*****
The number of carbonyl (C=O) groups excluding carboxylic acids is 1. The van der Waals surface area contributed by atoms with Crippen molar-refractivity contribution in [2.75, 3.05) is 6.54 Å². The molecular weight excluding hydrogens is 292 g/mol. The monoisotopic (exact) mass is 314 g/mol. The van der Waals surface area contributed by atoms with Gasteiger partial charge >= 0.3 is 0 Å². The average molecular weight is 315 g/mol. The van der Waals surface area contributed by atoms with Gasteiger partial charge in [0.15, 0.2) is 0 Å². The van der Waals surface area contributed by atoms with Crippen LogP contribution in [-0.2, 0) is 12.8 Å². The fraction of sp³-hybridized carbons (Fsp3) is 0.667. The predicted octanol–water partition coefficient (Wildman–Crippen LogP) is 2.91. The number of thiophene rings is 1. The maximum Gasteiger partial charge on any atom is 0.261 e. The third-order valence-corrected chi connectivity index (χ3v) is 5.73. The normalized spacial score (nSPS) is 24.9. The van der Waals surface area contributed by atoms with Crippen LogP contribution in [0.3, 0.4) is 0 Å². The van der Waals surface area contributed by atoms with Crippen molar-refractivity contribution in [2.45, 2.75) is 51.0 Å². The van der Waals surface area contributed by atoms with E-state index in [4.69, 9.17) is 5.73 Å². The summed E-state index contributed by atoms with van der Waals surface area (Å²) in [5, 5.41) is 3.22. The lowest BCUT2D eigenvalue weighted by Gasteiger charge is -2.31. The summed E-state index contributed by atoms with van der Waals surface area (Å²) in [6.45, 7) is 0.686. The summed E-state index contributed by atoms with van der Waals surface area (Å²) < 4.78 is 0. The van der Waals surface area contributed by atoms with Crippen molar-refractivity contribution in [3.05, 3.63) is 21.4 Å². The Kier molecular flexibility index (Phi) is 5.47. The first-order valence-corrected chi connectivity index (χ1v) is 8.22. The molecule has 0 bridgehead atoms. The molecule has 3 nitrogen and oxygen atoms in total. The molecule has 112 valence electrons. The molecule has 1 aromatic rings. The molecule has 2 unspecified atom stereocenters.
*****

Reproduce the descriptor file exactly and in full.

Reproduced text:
The number of carbonyl (C=O) groups excluding carboxylic acids is 1. The van der Waals surface area contributed by atoms with Crippen molar-refractivity contribution in [2.75, 3.05) is 6.54 Å². The molecular weight excluding hydrogens is 292 g/mol. The monoisotopic (exact) mass is 314 g/mol. The van der Waals surface area contributed by atoms with Gasteiger partial charge >= 0.3 is 0 Å². The average molecular weight is 315 g/mol. The van der Waals surface area contributed by atoms with Gasteiger partial charge in [0.15, 0.2) is 0 Å². The van der Waals surface area contributed by atoms with Crippen LogP contribution in [-0.2, 0) is 12.8 Å². The fraction of sp³-hybridized carbons (Fsp3) is 0.667. The predicted octanol–water partition coefficient (Wildman–Crippen LogP) is 2.91. The number of thiophene rings is 1. The maximum Gasteiger partial charge on any atom is 0.261 e. The third-order valence-corrected chi connectivity index (χ3v) is 5.73. The normalized spacial score (nSPS) is 24.9. The van der Waals surface area contributed by atoms with Crippen LogP contribution in [0.3, 0.4) is 0 Å². The van der Waals surface area contributed by atoms with Crippen molar-refractivity contribution in [2.45, 2.75) is 51.0 Å². The van der Waals surface area contributed by atoms with E-state index in [4.69, 9.17) is 5.73 Å². The summed E-state index contributed by atoms with van der Waals surface area (Å²) in [5, 5.41) is 3.22. The lowest BCUT2D eigenvalue weighted by Gasteiger charge is -2.31. The summed E-state index contributed by atoms with van der Waals surface area (Å²) in [6.45, 7) is 0.686. The summed E-state index contributed by atoms with van der Waals surface area (Å²) < 4.78 is 0. The van der Waals surface area contributed by atoms with Crippen molar-refractivity contribution in [3.05, 3.63) is 21.4 Å². The Kier molecular flexibility index (Phi) is 5.47. The first-order valence-corrected chi connectivity index (χ1v) is 8.22. The molecule has 0 bridgehead atoms. The molecule has 3 nitrogen and oxygen atoms in total. The molecule has 112 valence electrons. The molecule has 1 aromatic rings. The molecule has 2 unspecified atom stereocenters.